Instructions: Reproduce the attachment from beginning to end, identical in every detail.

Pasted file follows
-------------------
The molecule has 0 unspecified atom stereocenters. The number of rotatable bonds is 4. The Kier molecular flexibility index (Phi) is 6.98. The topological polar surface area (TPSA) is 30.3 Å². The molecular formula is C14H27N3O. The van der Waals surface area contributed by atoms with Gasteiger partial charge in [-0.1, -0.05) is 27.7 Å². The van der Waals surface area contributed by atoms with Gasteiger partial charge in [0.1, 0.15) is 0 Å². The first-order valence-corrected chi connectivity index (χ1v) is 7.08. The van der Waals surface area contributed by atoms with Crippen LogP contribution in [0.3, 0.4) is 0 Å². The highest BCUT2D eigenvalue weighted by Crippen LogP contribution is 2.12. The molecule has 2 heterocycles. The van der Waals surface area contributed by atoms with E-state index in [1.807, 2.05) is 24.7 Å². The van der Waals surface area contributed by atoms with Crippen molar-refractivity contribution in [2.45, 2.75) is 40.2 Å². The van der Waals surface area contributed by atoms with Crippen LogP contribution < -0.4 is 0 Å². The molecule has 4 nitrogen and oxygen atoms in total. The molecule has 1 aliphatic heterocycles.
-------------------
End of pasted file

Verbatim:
The molecule has 0 unspecified atom stereocenters. The number of rotatable bonds is 4. The Kier molecular flexibility index (Phi) is 6.98. The topological polar surface area (TPSA) is 30.3 Å². The molecular formula is C14H27N3O. The van der Waals surface area contributed by atoms with Gasteiger partial charge in [-0.1, -0.05) is 27.7 Å². The van der Waals surface area contributed by atoms with Gasteiger partial charge in [0.1, 0.15) is 0 Å². The first-order valence-corrected chi connectivity index (χ1v) is 7.08. The van der Waals surface area contributed by atoms with Crippen LogP contribution in [0.3, 0.4) is 0 Å². The highest BCUT2D eigenvalue weighted by Crippen LogP contribution is 2.12. The molecule has 2 heterocycles. The van der Waals surface area contributed by atoms with E-state index in [1.807, 2.05) is 24.7 Å². The van der Waals surface area contributed by atoms with Crippen molar-refractivity contribution in [2.45, 2.75) is 40.2 Å². The van der Waals surface area contributed by atoms with Crippen LogP contribution < -0.4 is 0 Å². The molecule has 4 nitrogen and oxygen atoms in total. The molecule has 1 aliphatic heterocycles.